10 Reasons Why Avid Readers Are Obsessed with ANoBii

Print is Dead: The Rise of Online Book Cataloguing Sites

In 2007, a bookworm named Egon declared that “Print is Dead” and the rise of online book cataloguing sites like LibraryThing and aNobii proved his point. These websites have revolutionized the way we keep track of our books, connect with like-minded readers, and even buy, sell, or trade our beloved tomes. In this article, we’ll take a closer look at aNobii, a newcomer that has quickly risen to become a clear rival to LibraryThing.

Registration and Bookshelf

The first step to enjoying aNobii is a quick registration process that lets you select your language. While the English readership on aNobii is quite large, it’s clear that this site has a global presence. Once you’re in, you can start adding books to your ‘shelf’. This can be done either by title or ISBN. I was able to import my book list from my LibraryThing account, but you can also use an excel spreadsheet or a list from anywhere – a blog, for example – though the accuracy of those lists cannot be guaranteed.

Book Status and Reference

Now that your books are on your shelf, you can start having some fun. Firstly, check the status of each title – finished, reading, not started, or reference. Reference is an interesting feature, as it means you have the book on hand to gather information when required. However, aNobii offers a handy tool that stands out from competitors: the ability to add Margin Notes. Each note can be assigned to any page of the book, making it very useful for reference material.


One of the most exciting features of aNobii is the community aspect. For each title, you can specify whether or not it’s tradable. For every book you are willing to trade, you can set a price or a note to a willing participant. This is a feature that sites like LibraryThing outsource to a 3rd party. If you’re like me, you lend books out a little too much, but never fear – aNobii has that covered. There’s a Lending section for each book that lets you add the person whom you’ve loaned the title, and if it’s a friend on aNobii, they show up automatically. Tell it when you lent the book and when you want it back. Set a reminder, if you like, and enter the borrower’s email – no more lost books!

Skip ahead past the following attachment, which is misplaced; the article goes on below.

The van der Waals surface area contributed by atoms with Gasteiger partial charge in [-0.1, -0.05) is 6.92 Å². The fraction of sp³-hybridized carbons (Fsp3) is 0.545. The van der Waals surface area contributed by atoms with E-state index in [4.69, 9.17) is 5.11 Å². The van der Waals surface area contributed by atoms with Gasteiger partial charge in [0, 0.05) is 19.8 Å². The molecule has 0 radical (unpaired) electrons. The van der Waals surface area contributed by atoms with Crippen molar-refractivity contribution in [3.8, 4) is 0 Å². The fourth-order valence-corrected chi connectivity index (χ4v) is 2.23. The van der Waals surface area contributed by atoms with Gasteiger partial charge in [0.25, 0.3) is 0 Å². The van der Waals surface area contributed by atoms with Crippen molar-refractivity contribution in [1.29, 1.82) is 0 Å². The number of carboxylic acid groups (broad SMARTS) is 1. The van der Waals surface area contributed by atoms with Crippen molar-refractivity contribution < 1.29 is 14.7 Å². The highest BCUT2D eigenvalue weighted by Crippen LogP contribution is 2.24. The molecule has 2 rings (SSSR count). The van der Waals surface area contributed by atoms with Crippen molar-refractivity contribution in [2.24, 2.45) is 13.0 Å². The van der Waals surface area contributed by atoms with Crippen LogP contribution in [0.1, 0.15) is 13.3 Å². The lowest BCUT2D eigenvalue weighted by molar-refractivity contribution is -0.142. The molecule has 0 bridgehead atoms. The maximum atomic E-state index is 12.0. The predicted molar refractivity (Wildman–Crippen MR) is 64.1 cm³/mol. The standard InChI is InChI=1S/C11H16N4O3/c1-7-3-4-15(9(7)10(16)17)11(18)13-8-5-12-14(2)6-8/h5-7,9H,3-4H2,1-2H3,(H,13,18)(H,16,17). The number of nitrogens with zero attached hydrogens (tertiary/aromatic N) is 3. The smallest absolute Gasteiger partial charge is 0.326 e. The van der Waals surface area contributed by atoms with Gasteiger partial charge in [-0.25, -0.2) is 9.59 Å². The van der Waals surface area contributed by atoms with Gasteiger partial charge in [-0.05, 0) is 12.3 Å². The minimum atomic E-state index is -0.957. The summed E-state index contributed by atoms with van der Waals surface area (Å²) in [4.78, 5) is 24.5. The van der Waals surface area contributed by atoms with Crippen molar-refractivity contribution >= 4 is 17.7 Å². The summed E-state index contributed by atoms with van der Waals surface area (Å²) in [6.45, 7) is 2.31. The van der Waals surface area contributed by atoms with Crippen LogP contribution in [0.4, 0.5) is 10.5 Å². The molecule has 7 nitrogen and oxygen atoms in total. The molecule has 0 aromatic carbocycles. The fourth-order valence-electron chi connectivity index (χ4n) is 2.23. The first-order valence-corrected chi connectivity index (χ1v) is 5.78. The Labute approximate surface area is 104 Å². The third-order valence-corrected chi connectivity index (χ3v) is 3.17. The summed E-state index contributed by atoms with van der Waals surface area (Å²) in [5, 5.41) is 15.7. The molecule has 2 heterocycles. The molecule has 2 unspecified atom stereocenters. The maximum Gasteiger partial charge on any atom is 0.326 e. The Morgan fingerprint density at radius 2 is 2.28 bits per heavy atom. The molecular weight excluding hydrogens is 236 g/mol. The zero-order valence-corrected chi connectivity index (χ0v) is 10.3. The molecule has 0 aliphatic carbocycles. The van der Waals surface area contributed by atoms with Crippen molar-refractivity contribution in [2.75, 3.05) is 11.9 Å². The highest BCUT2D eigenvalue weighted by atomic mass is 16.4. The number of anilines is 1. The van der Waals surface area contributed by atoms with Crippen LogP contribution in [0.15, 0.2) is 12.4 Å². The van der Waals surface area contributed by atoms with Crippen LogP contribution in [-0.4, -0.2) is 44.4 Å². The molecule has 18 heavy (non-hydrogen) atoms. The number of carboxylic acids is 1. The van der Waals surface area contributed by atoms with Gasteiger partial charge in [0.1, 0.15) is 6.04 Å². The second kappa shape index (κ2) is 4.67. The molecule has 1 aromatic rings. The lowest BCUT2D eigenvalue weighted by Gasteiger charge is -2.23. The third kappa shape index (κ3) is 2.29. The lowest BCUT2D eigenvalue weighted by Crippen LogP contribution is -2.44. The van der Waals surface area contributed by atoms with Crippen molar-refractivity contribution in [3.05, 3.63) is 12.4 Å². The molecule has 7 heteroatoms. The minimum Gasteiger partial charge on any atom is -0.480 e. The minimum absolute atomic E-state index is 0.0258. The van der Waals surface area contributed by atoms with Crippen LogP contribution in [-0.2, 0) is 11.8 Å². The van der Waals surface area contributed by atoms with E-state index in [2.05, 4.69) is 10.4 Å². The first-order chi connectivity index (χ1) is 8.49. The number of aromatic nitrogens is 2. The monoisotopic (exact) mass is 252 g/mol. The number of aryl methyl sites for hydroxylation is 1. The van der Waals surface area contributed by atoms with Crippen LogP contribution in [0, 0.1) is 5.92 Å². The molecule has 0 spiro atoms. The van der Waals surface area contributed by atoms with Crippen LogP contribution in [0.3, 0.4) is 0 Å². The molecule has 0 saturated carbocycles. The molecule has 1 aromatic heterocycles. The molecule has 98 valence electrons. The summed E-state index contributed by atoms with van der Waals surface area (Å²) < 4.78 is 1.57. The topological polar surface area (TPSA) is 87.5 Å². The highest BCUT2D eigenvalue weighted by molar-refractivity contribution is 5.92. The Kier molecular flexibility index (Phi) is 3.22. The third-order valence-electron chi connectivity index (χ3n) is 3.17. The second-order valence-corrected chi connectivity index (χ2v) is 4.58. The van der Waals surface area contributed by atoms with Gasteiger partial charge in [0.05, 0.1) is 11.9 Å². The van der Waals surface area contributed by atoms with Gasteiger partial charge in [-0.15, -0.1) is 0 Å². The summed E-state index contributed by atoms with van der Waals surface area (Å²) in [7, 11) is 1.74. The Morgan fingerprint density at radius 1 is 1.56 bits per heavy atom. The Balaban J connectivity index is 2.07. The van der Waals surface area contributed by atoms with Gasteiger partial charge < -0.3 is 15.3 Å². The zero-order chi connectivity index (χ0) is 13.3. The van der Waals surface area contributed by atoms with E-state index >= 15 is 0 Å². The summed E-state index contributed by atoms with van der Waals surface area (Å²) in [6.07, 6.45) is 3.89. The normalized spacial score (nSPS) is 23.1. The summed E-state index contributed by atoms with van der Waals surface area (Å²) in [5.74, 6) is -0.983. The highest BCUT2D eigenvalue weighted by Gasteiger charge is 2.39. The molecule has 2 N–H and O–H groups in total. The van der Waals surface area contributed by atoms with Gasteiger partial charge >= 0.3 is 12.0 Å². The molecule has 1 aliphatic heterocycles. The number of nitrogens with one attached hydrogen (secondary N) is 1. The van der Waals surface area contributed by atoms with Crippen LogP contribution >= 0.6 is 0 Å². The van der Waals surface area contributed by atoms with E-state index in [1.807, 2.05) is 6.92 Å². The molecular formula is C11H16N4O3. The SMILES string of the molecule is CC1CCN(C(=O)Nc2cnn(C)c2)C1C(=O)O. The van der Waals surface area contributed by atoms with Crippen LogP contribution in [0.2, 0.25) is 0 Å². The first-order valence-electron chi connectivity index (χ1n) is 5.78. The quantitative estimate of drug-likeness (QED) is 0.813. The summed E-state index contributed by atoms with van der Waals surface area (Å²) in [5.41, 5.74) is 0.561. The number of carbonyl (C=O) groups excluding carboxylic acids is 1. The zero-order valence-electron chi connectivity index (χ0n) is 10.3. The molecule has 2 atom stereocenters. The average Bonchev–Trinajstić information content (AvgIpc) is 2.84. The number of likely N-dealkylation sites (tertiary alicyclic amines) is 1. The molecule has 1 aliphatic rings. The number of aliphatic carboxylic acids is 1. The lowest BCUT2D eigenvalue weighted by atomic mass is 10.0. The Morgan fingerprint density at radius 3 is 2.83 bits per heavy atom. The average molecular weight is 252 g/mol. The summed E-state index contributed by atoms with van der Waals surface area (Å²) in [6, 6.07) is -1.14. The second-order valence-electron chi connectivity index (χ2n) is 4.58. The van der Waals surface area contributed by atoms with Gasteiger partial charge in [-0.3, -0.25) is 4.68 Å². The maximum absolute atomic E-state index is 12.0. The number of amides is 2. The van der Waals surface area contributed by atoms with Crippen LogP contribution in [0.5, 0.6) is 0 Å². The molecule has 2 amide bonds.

Making Friends and Swapping Books

Since we’re looking at a community of bookworms, finding like-minded readers on aNobii is easy. Users who have similar ‘shelves’ as you will be automatically selected, though you can adjust the settings for more or less similarity. When you find a person with books you like, you can keep track of their shelf on-site via RSS or even by email. With a growing database of users and the ability to specify your location, making friends to swap books with will be a breeze. While browsing books, you can add titles to your wishlist, hopefully attracting others to offer swaps.

Discussion and Buying

Each book’s page has descriptions and comments. A voting system keeps only the most useful or interesting comments at the top. Make new ones for each of your books, and they’ll show up on the book’s page with your rating. You can also start a discussion on aNobii’s forum directly from a book or message a user directly. Check out the Amazon info page or Google Books and see what other users have the same book or check more from the author. At the bottom of each book’s page, there’s a list of Amazon stores and the book’s price from each. From Japan or the States, which is cheaper? You can even set your currency and which stores you want to show up.


aNobii is a near-perfect online library that rivals sites like LibraryThing. While there’s always room for improvement, aNobii provides as much of a community library where you can realistically keep track of your collection – privately or publicly – as you’ll find anywhere. LibraryThing may have been one of the first in its field, but aNobii does everything right and looks good doing it. “Print is dead,” Egon said, but thanks to sites like aNobii, the passion for books remains alive and well in the online world.

Tags: aNobii, online book cataloguing sites, LibraryThing, bookshelf, Margin Notes.

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